be impounded behind the obstruction, raising water levels upstream. Obstructions, including blocked culverts related to development and beaver dams, often alter the size, shape, and function of wetlands. In addition, the rate at which plants draw, store, and release water to the atmosphere varies seasonally in response to plant growth cycles and this variation can result in seasonal water table fluctuation. The rate will vary further based on the type and density of the vegetation present. During the growing season when plants are active, they draw more water, reducing groundwater levels and lowering the water table. The water level begins to rise in the fall as plants drop their leaves in preparation for winter. In the dormant winter months, when evapotranspiration rates are low, plants draw and store less water, resulting in a higher table.

The high water level at the perennial stream at Route 9 culvert could indicate higher water tables in the area or obstructions downstream.

This active beaver dam is located north of UMassFive in the wetlands west of UMass Amherst.

Because the water cycle in an area is so complex, it becomes difficult to isolate any one factor as the ultimate cause of the site's parking lot issues. And this cycle will continue to play a large role in site conditions and function of the UMassFive facility and within the surrounding neighborhood. Because conditions here favor a wetland environment and the ecosystems they support, design solutions must acknowledge these conditions. Existing challenges such as frost heave and cracks in the parking could persist unless innovative solutions are employed.

Water Flows in a Wetland

Seasonal Water table Winter

Fall

Precipitation

Design Steps towards Ecological Solutions Spring

Evapotransporation Surface Water In

Ground Water In Surface Water Out

Ground Water Out

The amount of water in a wetland fluctuates seasonally and in response to its local and regional context.

Water table begins to rise as plants lose leaves and growth cycle slows.

High water table due to low water draw during dormant season.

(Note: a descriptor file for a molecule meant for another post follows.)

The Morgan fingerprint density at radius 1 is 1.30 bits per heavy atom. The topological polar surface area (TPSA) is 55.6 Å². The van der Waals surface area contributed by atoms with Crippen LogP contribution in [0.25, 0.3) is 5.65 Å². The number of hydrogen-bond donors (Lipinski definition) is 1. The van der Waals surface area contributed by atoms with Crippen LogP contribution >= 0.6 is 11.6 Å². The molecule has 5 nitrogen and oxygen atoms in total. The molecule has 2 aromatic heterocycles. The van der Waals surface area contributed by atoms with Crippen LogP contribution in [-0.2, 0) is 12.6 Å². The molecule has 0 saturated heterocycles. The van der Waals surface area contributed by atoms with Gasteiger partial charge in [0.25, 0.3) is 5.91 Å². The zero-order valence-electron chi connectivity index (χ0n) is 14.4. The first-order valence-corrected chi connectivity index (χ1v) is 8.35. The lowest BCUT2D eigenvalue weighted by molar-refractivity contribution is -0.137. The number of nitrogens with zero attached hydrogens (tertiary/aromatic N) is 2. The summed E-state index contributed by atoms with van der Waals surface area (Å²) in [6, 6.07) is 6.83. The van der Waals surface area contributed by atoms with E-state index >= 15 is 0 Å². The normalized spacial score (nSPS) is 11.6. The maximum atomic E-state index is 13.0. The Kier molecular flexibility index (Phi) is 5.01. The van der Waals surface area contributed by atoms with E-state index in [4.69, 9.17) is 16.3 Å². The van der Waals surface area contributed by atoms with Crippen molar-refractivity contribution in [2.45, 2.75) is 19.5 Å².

Low water due to increased storage within the plants during active growth cycle.

UMassFive can implement sustainable solutions for its headquarters site in phases (sheets 12-14). These steps will reduce the organization's negative impacts on the local wetland system while reducing maintenance costs related to having developed a site which does not support a conventionally designed asphalt parking lot. A progressive step in the right direction, these solutions will have a positive impact and can serve as a model for others to follow. But because of the regional nature of the challenges faced by the credit union, implementing similar solutions at the neighborhood and regional level will have greater impact. For this reason, the final design illustrates a more sustainable Westgate Center Drive neighborhood.

Water and Wetlands Summary

The site conditions at UMassFive reflect many of the larger regional patterns present in the valley. In exploring the first project goal of evaluating the parking lot's structure and function, it became apparent that these larger patterns would have strong implications for that and other goals, including those related to stormwater management, wildlife habitat, the edible landscape, employee amenities, and regional connectivity.

Master Landscape Design - UMassFive College Federal Credit Union - Hadley, Massachusetts Jon Kelly & Jessica Orkin — The Conway School — Spring 2013

11/18


Design Phase I: Re-Envisioning the Relationship

❷ Cracked and frost-heaved curbs are removed and replaced by regularly spaced large stones that define the parking lots' edges and protect adjacent vegetation from cars and plows. Wet-loving natives are thickly planted around parking lot edges to help slow and filter runoff as it moves towards the more sensitive wetland environment. To capture sediment before it reaches the wetland, a swale lines all sides of the parking lots except the Westgate Center Drive edge. This swale will need to be monitored and maintained as needed. These design features, which replace existing turf and ornamental plantings, create a more ecologically sound buffer between the parking lot and wetland by filtering runoff before it reaches the sensitive ecosystem.

❹ In order to promote species diversity and augment the already healthy wetland habitat, a few well-placed, semi-mature trees are planted in the wetland itself. Not only do trees improve habitat, but through transpiration can help combat water table issues if replicated on a community scale level. UMassFive can begin that process through leading by example on their own site. Additionally, as these trees mature, they will begin to shade out the thick reed canary grass, opening the door for native species to move back in. Measures will need to be taken when planting to ensure the reed canary grass does not choke out the newly planted trees.

Perennial Stream New Entrance